A final document without finality: The NPT review outcome

07 June 2010
Press release

The 5-year review conference of the Nuclear Non-Proliferation Treaty ended with more of a whimper than a bang.

After four weeks of spirited debate at the United Nations the five year review conference of the Nuclear Non-Proliferation Treaty (NPT) ended today with more of a whimper than a bang.  Encouraged by the vision of a nuclear weapons free world which President Obama projected in his Prague speech last year, many countries and virtually all of civil society had urged that the conference call for the start of negotiations toward the enactment of a convention banning nuclear weapons, similar to the conventions already in place for biological and chemical weapons. But it was not to be.
Four of the five NPT nuclear weapons states – France, the UK, the US and Russia – made it clear that, if the conference wanted a consensus document, the original draft of Main Committee One (disarmament) would have to be watered down considerably, and so it was. Instead of starting a process aimed at producing a legally enforceable treaty embodying the Prague vision, the Final Document reflects the seemingly disproved theory that pursuit of steps like further US-Russian reductions, entry into force of the test ban treaty, etc., will lead to a world free of nuclear weapons.  The four states essentially rejected calls for setting a timeline for progress.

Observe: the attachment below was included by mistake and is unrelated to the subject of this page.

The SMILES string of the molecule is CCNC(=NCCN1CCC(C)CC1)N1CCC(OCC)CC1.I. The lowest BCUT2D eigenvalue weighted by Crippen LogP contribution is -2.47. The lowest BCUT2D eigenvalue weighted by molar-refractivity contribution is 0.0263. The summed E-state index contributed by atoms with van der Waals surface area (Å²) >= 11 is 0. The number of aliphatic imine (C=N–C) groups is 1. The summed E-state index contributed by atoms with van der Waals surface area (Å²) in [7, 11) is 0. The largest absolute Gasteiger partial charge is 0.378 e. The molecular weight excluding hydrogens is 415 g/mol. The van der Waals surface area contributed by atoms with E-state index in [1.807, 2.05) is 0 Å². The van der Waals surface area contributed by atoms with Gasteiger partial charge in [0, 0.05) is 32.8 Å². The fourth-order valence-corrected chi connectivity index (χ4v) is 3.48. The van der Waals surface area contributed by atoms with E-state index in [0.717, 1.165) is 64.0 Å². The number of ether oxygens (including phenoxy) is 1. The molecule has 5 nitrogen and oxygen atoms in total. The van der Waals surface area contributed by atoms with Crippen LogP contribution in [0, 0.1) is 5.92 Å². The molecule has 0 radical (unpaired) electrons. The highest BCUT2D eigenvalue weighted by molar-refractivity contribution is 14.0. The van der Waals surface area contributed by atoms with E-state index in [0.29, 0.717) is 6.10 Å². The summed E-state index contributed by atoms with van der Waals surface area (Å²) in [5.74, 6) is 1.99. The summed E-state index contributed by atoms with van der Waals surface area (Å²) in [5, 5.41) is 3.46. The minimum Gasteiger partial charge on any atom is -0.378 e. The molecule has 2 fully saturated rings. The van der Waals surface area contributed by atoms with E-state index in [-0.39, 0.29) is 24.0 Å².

In the department of gratitude for small favors, one can note that the Final Document calls on the nuclear weapon states to “promptly engage” with a view to further reductions in their nuclear arsenals and to report to the 2014 preparatory meeting for the next quinquennial review conference on steps being taken to implement Article VI of the NPT. That article embodies the grand bargain under which the nuclear weapon states agree to negotiate in good faith for elimination of nuclear weapons in return for abstinence from them by the rest of the world.
In general, the Final Document vigorously reaffirms past NPT commitments and the need for their implementation, including the application of the principles of transparency, verification, and irreversibility to disarmament, and the nuclear weapon states’ “unequivocal undertaking to the total elimination of their nuclear arsenals.” This reaffirmation was much needed due to the failure of the 2005 review conference and the sorry record of compliance with the commitments.
One can also welcome the consensus statement acknowledging the “catastrophic humanitarian consequences of any use of nuclear weapons” and demanding that all states “at all times” comply with “applicable international law, including international humanitarian law.” This provision strongly implies the unlawfulness of use of nuclear weapons in any circumstance, advancing the 1996 advisory opinion of the International Court of Justice.
One concrete achievement was on a make or break issue for an agreed conference outcome: A nuclear weapons free zone in the Middle East. The Final Document calls for a conference on this controversial subject in 2012 and the appointment of a facilitator to make it happen.
All in all, the result was disappointing without being surprising. But the voices of civil society and of a growing number of countries were heard louder than ever, demanding that this sword of Damocles, as President Kennedy called it, be lifted from the world. These voices will not be stilled.
The Lawyers Committee on Nuclear Policy is an educational association of lawyers and legal scholars engaged in research and advocacy in support of the global elimination of nuclear weapons. Additional commentary regarding the conference is at www.lcnp.org